1. Pick one or more of the sampling frames listed in Box IV.2. Discuss the adequacy of these lists in covering the populations concerned. What omissions are there likely to be? What problems of access might there be in getting these lists, and in approaching people listed on them? What stratifying factors are likely to be present and useful for each sampling frame?
- Covering the general population: Register of electors; telephone directory; birth certificates; death certificates.
- Covering institutions: Directory of universities, schools or colleges; health services directory; directory of penal institutions.
- Covering professional groups: Medical directory; registers of psychologists, nurses, osteopaths; register of chartered surveyors.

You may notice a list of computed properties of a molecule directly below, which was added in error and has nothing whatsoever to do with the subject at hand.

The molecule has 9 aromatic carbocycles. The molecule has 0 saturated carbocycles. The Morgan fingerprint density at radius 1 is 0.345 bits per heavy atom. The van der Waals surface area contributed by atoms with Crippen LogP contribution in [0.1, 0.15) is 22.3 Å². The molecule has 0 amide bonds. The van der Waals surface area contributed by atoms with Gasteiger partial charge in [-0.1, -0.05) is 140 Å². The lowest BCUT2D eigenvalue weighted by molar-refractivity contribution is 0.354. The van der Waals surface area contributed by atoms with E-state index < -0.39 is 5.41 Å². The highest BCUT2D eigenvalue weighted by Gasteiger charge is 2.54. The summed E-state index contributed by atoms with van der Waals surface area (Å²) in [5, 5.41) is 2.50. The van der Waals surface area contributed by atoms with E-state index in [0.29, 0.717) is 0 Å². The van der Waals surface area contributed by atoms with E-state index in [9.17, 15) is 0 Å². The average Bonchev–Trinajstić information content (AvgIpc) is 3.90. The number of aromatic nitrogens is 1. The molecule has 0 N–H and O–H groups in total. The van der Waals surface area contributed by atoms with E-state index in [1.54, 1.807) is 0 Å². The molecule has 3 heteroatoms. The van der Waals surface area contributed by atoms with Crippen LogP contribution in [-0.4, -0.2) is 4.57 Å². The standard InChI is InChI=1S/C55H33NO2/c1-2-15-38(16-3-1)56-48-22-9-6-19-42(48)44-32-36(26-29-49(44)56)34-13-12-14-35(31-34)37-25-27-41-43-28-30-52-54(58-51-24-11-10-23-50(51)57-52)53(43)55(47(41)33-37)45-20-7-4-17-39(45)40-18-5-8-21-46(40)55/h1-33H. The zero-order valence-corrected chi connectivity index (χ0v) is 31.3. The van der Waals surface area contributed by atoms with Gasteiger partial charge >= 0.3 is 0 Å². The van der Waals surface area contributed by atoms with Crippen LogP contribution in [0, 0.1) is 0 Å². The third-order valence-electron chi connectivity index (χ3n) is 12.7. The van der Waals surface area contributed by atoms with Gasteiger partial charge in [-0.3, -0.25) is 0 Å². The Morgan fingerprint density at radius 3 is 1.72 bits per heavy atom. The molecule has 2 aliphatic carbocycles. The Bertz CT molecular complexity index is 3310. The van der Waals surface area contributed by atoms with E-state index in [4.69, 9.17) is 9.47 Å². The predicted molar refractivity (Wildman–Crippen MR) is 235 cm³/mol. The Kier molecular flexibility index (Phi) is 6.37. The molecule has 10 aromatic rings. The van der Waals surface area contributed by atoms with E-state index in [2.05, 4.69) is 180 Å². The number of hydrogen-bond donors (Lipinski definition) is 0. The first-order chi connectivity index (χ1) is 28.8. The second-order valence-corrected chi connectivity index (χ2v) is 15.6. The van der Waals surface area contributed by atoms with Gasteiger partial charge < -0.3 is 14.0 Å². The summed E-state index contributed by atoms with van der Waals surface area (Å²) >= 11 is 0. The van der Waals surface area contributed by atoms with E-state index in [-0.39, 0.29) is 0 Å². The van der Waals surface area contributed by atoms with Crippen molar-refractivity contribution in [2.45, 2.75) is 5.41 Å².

- Some other groups: A university departmentís list of students attending a course; hospital admissions daily log book; a school register of pupils; an employerís records of employees; a solicitorís records of clients.
2. Imagine that you are engaged in a small-scale interviewing survey, designed to discover how people feel about balancing the demands of home life with those of their work life. You have the resources to interview about 20 people. How would you select people to interview?
3. Design a sampling strategy that would help answer the following research questions
- What is the prevalence of euthanasia in the UK?
- How do school pupils approach their homework?
- What needle sharing practices occur between injecting drug users?
- Does socio-economic status influence educational achievement?
- How has the public image of politicians changed over the past 20 years?